outside of court and implement it swiftly through a bankruptcy," Klyman explained.


In a typical out of court restructure, the company may only change the payment terms
of its bonds if each bondholder consents to the modified treatment. This can lead to
significant holdout problems and transfer of wealth to holdouts in order to salvage a
restructure. In a restructure implemented through a prepackaged bankruptcy, on the
other hand, the company need only obtain consents from half in number and two
thirds of the dollar amounts of the bondholders who actually vote.


"If the company can deliver this lesser number of votes out of court, it can then file
for bankruptcy and emerge a leaner, more efficient company in 30 to 45 days,"
Klyman continued. "Furthermore, the claims of trade creditors typically are paid in
full in prepackaged bankruptcies, thereby preserving the company's core business and
key vendor relationships."


Chapter 11 bankruptcies, on the other hand, usually take an average of 18 months to
conclude and are significantly more expensive. According to Klyman, it is the
exception rather than the rule that trade creditors receive full payment in a traditional
bankruptcy case.


1996 has seen a growing number of companies taking advantage of prepackaged
bankruptcies to reorganize and even acquire other firms, such as the purchase of
Morrison Knudsen Corporation (with annual revenues of $1.7 billion) by Washington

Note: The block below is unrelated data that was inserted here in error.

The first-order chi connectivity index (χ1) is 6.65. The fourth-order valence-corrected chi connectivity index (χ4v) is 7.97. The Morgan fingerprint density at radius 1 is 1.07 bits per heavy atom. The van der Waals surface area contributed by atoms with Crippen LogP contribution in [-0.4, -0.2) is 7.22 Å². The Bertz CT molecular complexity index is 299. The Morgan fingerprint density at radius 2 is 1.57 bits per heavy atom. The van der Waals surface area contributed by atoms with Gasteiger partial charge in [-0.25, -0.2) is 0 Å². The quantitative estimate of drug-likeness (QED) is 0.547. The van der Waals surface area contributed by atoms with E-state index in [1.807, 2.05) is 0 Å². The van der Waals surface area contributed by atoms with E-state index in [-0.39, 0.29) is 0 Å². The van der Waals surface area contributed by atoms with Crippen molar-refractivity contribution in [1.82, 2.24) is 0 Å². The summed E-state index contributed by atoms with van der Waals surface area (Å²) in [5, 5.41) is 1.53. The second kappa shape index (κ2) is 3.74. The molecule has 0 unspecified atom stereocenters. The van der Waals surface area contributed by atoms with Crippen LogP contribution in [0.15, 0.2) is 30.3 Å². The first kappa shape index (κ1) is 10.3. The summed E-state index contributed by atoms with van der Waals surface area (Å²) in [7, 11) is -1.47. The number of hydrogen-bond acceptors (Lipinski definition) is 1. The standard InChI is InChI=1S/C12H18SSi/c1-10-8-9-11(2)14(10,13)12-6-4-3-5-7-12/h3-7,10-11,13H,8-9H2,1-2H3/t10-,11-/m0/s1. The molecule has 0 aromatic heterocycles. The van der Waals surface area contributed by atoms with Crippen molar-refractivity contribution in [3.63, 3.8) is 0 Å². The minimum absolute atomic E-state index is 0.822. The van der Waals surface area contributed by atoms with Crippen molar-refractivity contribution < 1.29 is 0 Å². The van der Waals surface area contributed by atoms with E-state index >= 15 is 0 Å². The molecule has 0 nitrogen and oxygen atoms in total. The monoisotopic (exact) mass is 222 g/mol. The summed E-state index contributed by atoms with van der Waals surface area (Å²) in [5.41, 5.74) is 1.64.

Construction Group in September of this year, in which Klyman was lead bankruptcy
attorney for the purchaser.


"Because of the efficiencies that they afford and the debt many companies have taken
on in the past few years, we can expect the use of prepackaged bankruptcies to
escalate in 1997," he concluded.


Latham & Watkins is the nation's fifth largest law firm with more than 700 lawyers
and offices in Los Angeles, Orange County, San Diego, San Francisco, Chicago, New
York, New Jersey, Washington, D.C., London, Hong Kong, Tokyo and Moscow.


SOURCE Latham & Watkins /CONTACT: Anne Sage of Casey & Sayre,
310-458-1224/




Italian Oven Reaches Agreement in Principle for Sale of Company


LATROBE, Pa., Dec. 13, 1996 - The Italian Oven, Inc. (Nasdaq: OVENQ) (the
"Company") today announced that it had reached an agreement in principle to sell
substantially all of its assets to The Whitecliff Group, Inc. for a cash purchase price
of $3.5 million plus potential additional payments in the future. The agreement in
principle, embodied in a letter of intent signed today, anticipates that the parties will
sign a definitive agreement for the transaction later this month.


Whitecliff is a Minneapolis-based merchant banker funded by private equity. It
currently has interests in real estate, hotels and a variety of other businesses.


Completion of the sale transaction is subject to satisfaction of a number of conditions
including execution of a definitive agreement, approval by the boards of directors of
the Company and Whitecliff and approval of the transaction by the bankruptcy court